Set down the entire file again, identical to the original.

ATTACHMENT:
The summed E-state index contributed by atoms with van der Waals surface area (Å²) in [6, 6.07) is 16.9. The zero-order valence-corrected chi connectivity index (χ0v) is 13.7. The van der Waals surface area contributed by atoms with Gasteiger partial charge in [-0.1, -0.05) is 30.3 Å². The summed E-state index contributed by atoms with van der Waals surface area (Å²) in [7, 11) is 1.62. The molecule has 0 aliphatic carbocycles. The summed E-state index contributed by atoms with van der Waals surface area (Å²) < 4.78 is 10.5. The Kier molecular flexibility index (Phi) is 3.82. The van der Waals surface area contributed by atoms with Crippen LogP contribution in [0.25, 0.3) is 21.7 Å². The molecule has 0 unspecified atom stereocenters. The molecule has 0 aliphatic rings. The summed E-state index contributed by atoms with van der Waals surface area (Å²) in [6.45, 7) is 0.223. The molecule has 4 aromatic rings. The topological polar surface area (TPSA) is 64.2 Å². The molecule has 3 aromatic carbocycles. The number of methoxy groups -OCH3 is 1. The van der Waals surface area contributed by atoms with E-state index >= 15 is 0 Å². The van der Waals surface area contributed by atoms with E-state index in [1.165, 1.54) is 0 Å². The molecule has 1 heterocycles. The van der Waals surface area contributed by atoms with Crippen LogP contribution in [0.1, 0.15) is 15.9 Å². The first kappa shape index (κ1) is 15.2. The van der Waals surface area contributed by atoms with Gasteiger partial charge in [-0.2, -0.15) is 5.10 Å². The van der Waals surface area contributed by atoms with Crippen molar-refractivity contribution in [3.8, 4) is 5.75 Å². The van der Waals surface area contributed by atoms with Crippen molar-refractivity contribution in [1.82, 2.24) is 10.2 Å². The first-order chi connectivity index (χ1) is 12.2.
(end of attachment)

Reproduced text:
The summed E-state index contributed by atoms with van der Waals surface area (Å²) in [6, 6.07) is 16.9. The zero-order valence-corrected chi connectivity index (χ0v) is 13.7. The van der Waals surface area contributed by atoms with Gasteiger partial charge in [-0.1, -0.05) is 30.3 Å². The summed E-state index contributed by atoms with van der Waals surface area (Å²) in [7, 11) is 1.62. The molecule has 0 aliphatic carbocycles. The summed E-state index contributed by atoms with van der Waals surface area (Å²) < 4.78 is 10.5. The Kier molecular flexibility index (Phi) is 3.82. The van der Waals surface area contributed by atoms with Crippen LogP contribution in [0.25, 0.3) is 21.7 Å². The molecule has 0 unspecified atom stereocenters. The molecule has 0 aliphatic rings. The summed E-state index contributed by atoms with van der Waals surface area (Å²) in [6.45, 7) is 0.223. The molecule has 4 aromatic rings. The topological polar surface area (TPSA) is 64.2 Å². The molecule has 3 aromatic carbocycles. The number of methoxy groups -OCH3 is 1. The van der Waals surface area contributed by atoms with E-state index >= 15 is 0 Å². The van der Waals surface area contributed by atoms with E-state index in [1.165, 1.54) is 0 Å². The molecule has 1 heterocycles. The van der Waals surface area contributed by atoms with Crippen LogP contribution in [0.1, 0.15) is 15.9 Å². The first kappa shape index (κ1) is 15.2. The van der Waals surface area contributed by atoms with Gasteiger partial charge in [-0.2, -0.15) is 5.10 Å². The van der Waals surface area contributed by atoms with Crippen molar-refractivity contribution in [3.8, 4) is 5.75 Å². The van der Waals surface area contributed by atoms with Crippen molar-refractivity contribution in [1.82, 2.24) is 10.2 Å². The first-order chi connectivity index (χ1) is 12.2.